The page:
Yeah, afraid not lads
The debate has been raging for months and years and will go on literally until the end of time, but I’ve finally cracked it – I’ve compiled a list of the Top 20 Great British Bands of all time… according to me. It was a painful, emotional and often unnerving experience, as I watched groups that I adore trundle along the imaginary conveyor belt in my mind, only to clumsily fall off like overfilled cardboard boxes right at the very end. Amongst them The Rah Band who could boogie with the best of them at one point, Dexys Midnight Runners who were consistently excellent, Massive Attack who provided anthems for 1990s dope smokers, The Jam, The Smiths, New Order. Loose Ends. The Shadows. Average White Band. I secretly like Duran Duran and The Pasedenas. Even Wham! One of my guilty pleasures is Young Guns by Wham! I fucking love that track. But in the end I got there. You won’t find Coldplay, Keane, Radiohead, Blur or Oasis in this list. Basically because I don’t like those groups. Neither will you find Queen on account of me not standing them, which is unusual…
1. Small Faces
The greatest band of them all for so many reasons. They dressed in fine outfits made from continental thread, they weren’t alarmingly tall which is neither here nor there, but most importantly they made great tunes, made even better on account of Steve Marriott having the howliest British rock roar of all time. When Marriott eventually flounced off, they famously dropped the Small and employed a guy with a dreadful cough called Rod Stewart.
2. The Beatles
Everyone likes The Beatles. Everyone. Even people who go on about how much they hate The Beatles secretly get home every night and dance naked in front of a mirror to Twist and Shout or Hey Jude. They’re just really bloody excellent, even Ringo who had a foghorn voice and was hilariously considered the twelfth best drummer in the band. Both Revolver and Rubber Soul would make my all-time top 100 albums list. The below track, however, features on neither of those records.
3. The Specials
For those who don’t remember 2-Tone, it involved wearing clothes that were a touch too tight and running on the spot to reggae played a touch too fast. So in short, it was fucking amazing, and of the swathes of bands that bum rushed the charts this one was the best. Their presence here means there’s no room for Madness, The Selecter, or Bad Manners. Although there never would have been room for Bad Manners anyway. No offense.
4. The Kinks
The quintessential English band, that’s what everyone says about The Kinks. They’d sing about things like sipping a cup of tea and bonking the vicar’s wife, or about a buxom man-women they met in a seedy Soho coffee shop. All with a wry smile, a cheeky wink, and a fist punched into the crease in their forearm accompanied by a big chorus of “phwoooar look at the arse on that!”. Without them we wouldn’t have bands like Blur, which may or may not be a good thing. It would mean no almighty cheese prick Alex James. Yeah, perhaps we hate The Kinks. Actually no, we love them. Sorry.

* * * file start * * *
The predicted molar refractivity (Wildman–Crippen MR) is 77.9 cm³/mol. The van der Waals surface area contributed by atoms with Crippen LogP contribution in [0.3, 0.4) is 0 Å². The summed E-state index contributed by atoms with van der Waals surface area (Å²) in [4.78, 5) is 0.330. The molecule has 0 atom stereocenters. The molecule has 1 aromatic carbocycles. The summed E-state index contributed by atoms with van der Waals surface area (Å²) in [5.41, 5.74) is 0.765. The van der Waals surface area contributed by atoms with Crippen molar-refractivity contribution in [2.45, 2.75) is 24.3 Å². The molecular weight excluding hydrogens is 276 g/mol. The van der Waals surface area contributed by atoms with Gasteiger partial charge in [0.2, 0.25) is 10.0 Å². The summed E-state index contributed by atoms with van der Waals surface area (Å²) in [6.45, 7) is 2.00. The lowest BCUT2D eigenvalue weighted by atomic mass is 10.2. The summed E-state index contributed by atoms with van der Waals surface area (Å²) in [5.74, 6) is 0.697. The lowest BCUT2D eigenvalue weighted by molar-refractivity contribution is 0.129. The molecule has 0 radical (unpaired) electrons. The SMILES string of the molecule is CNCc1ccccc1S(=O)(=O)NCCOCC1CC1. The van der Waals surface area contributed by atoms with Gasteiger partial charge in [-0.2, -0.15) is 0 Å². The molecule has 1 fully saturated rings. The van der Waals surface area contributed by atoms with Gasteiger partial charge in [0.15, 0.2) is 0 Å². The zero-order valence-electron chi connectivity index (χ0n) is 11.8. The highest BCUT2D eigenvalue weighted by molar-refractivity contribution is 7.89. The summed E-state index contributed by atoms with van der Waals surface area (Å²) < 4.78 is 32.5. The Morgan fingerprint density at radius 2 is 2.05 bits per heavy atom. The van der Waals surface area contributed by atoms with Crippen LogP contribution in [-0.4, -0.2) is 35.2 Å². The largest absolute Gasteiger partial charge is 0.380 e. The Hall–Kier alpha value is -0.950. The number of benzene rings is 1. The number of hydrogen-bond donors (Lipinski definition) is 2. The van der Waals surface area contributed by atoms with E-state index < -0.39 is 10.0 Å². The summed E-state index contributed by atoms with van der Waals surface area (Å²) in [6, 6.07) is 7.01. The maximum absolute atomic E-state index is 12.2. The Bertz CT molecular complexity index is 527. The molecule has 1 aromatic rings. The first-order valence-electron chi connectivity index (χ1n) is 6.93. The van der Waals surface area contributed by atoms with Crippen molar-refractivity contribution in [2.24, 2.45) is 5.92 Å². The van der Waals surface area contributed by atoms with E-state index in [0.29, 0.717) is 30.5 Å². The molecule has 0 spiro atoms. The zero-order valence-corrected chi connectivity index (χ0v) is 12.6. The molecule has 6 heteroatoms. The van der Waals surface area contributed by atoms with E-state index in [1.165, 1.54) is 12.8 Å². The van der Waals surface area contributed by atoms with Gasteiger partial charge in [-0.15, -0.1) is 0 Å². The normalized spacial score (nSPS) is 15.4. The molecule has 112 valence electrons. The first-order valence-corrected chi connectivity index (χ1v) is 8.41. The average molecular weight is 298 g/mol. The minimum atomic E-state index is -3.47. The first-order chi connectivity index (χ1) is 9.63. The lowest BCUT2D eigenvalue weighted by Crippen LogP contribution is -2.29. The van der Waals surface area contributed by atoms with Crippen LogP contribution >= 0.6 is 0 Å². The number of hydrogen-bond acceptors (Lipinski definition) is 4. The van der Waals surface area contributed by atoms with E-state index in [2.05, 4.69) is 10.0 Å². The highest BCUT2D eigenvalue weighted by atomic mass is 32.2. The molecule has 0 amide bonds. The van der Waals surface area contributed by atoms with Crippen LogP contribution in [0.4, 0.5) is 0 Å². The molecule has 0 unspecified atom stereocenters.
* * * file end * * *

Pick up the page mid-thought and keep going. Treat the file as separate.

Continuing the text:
5. Black Sabbath
Before he married a frumpy lady in a floor length Laura Ashley frock who was the opposite of his usual crumpet called Sharon Arden, Ozzy Osbourne was in a band called Black Sabbath, and they were really really fucking loud. So loud your ears would actually grow skin over them during the course of an album. So loud that voices in your head would start to exist just to tell them to stop. So loud that you wouldn’t hear an explosion unless it was actually in your face. So loud that they keep other heavy rock bands like Motorhead, Iron Maiden and the Zep out of the top 20. Which is ridiculous when you think about it, because the Zep were AMAZING and should definitely be on this list. And yet they’re not.
6. The Rolling Stones
Old Rubber-Face and the girls have been around so long and now look so old and decrepit like a collection of line drawings wearing suits that it’s hard to remember that when they were younger they were great looking like hot European chicks and innovative like serious German scientists. They were dangerous innovators and over the years they have produced some outstanding music moments.
7. The Jesus and Mary Chain
Don’t be fooled by the strange pissing noises and the fact these guys look precisely like glue sniffers, they’re the real deal. They’re artistes, which is French for artists. They’re also Scotiche, which is French for Scottish. The below clip comes with an introduction from the original Pixie Geldof – Paula Yates.
As funk bands go, the US had it nailed, but Cymande could go toe to toe with any one of them in the 1970s. Formed in London in 1971, they’re still going, and if you listen to this stuff for long enough your trousers morph into flared jeans and some wicked sideburns just appear from nowhere.
9. The Who
If it’s a loud 1960s mod band with buckets of attitude you’re after, try The Who. If you’re looking for solid 1970s rock featuring a man who was separated at birth from Kevin Keegs, try The Who. In the mood for a rock opera?…. you’re probably starting to get the gist of this. Like it when songs start all teasingly slow and then suddenly feature aggressive guitar licks and mad drum skills? I’m doing it again aren’t I?
10. The Style Council
The debate will rage until the planet finally explodes itself on account of global warming, but who is better, The Jam or The Style Council? Both Paul Weller groups, they divide people. One were all jackets and haircuts, the other soft synths, a bit of sax, and men looking like they’d oiled up and recreated Brideshead Revisited. In my case, I like to take The Jam from October to March, then from April to September I prefer The Style Council. At the moment, I’m in an April kind of mood what with it actually being April, so you do the math(s).